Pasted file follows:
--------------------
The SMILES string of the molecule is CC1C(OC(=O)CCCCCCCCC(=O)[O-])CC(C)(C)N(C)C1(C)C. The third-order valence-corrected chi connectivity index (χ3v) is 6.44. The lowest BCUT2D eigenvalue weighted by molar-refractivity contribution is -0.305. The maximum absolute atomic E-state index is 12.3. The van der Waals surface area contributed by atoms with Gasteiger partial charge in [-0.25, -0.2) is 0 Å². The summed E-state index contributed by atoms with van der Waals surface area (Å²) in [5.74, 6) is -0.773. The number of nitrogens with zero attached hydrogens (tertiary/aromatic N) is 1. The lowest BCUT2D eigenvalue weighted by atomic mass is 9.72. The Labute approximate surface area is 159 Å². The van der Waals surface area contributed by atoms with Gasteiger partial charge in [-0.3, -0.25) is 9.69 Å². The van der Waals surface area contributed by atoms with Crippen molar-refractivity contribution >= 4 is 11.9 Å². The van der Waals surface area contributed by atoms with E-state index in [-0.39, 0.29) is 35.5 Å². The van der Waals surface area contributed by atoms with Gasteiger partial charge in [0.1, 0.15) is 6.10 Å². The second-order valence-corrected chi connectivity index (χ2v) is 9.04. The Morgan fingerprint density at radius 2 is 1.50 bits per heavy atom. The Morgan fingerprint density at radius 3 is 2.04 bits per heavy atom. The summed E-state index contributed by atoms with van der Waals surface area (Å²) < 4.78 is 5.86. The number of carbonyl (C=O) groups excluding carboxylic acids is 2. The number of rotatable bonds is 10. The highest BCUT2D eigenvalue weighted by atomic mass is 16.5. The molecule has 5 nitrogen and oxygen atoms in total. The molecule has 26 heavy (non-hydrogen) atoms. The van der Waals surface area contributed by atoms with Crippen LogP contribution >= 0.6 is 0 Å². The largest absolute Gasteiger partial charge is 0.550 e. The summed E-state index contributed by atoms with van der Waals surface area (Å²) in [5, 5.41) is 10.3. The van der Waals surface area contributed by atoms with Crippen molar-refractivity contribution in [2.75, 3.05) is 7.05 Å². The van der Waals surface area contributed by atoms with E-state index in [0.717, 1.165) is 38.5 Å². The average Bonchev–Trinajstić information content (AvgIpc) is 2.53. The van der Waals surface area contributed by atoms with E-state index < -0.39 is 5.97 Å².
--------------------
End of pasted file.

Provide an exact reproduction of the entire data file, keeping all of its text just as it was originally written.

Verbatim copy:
The SMILES string of the molecule is CC1C(OC(=O)CCCCCCCCC(=O)[O-])CC(C)(C)N(C)C1(C)C. The third-order valence-corrected chi connectivity index (χ3v) is 6.44. The lowest BCUT2D eigenvalue weighted by molar-refractivity contribution is -0.305. The maximum absolute atomic E-state index is 12.3. The van der Waals surface area contributed by atoms with Gasteiger partial charge in [-0.25, -0.2) is 0 Å². The summed E-state index contributed by atoms with van der Waals surface area (Å²) in [5.74, 6) is -0.773. The number of nitrogens with zero attached hydrogens (tertiary/aromatic N) is 1. The lowest BCUT2D eigenvalue weighted by atomic mass is 9.72. The Labute approximate surface area is 159 Å². The van der Waals surface area contributed by atoms with Gasteiger partial charge in [-0.3, -0.25) is 9.69 Å². The van der Waals surface area contributed by atoms with Crippen molar-refractivity contribution >= 4 is 11.9 Å². The van der Waals surface area contributed by atoms with E-state index in [-0.39, 0.29) is 35.5 Å². The van der Waals surface area contributed by atoms with Gasteiger partial charge in [0.1, 0.15) is 6.10 Å². The second-order valence-corrected chi connectivity index (χ2v) is 9.04. The Morgan fingerprint density at radius 2 is 1.50 bits per heavy atom. The Morgan fingerprint density at radius 3 is 2.04 bits per heavy atom. The summed E-state index contributed by atoms with van der Waals surface area (Å²) < 4.78 is 5.86. The number of carbonyl (C=O) groups excluding carboxylic acids is 2. The number of rotatable bonds is 10. The highest BCUT2D eigenvalue weighted by atomic mass is 16.5. The molecule has 5 nitrogen and oxygen atoms in total. The molecule has 26 heavy (non-hydrogen) atoms. The van der Waals surface area contributed by atoms with Crippen LogP contribution >= 0.6 is 0 Å². The largest absolute Gasteiger partial charge is 0.550 e. The summed E-state index contributed by atoms with van der Waals surface area (Å²) in [5, 5.41) is 10.3. The van der Waals surface area contributed by atoms with Crippen molar-refractivity contribution in [2.75, 3.05) is 7.05 Å². The van der Waals surface area contributed by atoms with E-state index in [0.717, 1.165) is 38.5 Å². The average Bonchev–Trinajstić information content (AvgIpc) is 2.53. The van der Waals surface area contributed by atoms with E-state index < -0.39 is 5.97 Å².